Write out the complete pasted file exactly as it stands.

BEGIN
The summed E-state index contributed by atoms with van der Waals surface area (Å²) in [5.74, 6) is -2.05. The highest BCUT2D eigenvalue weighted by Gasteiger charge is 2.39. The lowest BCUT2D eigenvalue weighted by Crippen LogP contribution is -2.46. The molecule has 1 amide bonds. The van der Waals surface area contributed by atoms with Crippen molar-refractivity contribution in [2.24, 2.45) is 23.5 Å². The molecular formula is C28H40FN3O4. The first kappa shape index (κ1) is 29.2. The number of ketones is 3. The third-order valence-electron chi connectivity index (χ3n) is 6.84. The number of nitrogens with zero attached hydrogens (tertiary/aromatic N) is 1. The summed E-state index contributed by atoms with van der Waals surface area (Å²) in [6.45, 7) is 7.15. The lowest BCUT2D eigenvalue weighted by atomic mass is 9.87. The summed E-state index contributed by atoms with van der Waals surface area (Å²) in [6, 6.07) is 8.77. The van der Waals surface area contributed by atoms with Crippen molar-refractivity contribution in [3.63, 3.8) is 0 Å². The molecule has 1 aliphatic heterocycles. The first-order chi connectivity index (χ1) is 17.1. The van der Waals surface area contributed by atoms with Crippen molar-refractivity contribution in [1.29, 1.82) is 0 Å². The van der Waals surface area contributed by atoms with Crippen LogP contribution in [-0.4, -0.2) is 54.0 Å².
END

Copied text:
The summed E-state index contributed by atoms with van der Waals surface area (Å²) in [5.74, 6) is -2.05. The highest BCUT2D eigenvalue weighted by Gasteiger charge is 2.39. The lowest BCUT2D eigenvalue weighted by Crippen LogP contribution is -2.46. The molecule has 1 amide bonds. The van der Waals surface area contributed by atoms with Crippen molar-refractivity contribution in [2.24, 2.45) is 23.5 Å². The molecular formula is C28H40FN3O4. The first kappa shape index (κ1) is 29.2. The number of ketones is 3. The third-order valence-electron chi connectivity index (χ3n) is 6.84. The number of nitrogens with zero attached hydrogens (tertiary/aromatic N) is 1. The summed E-state index contributed by atoms with van der Waals surface area (Å²) in [6.45, 7) is 7.15. The lowest BCUT2D eigenvalue weighted by atomic mass is 9.87. The summed E-state index contributed by atoms with van der Waals surface area (Å²) in [6, 6.07) is 8.77. The van der Waals surface area contributed by atoms with Crippen molar-refractivity contribution in [3.63, 3.8) is 0 Å². The molecule has 1 aliphatic heterocycles. The first-order chi connectivity index (χ1) is 17.1. The van der Waals surface area contributed by atoms with Crippen molar-refractivity contribution in [1.29, 1.82) is 0 Å². The van der Waals surface area contributed by atoms with Crippen LogP contribution in [-0.4, -0.2) is 54.0 Å².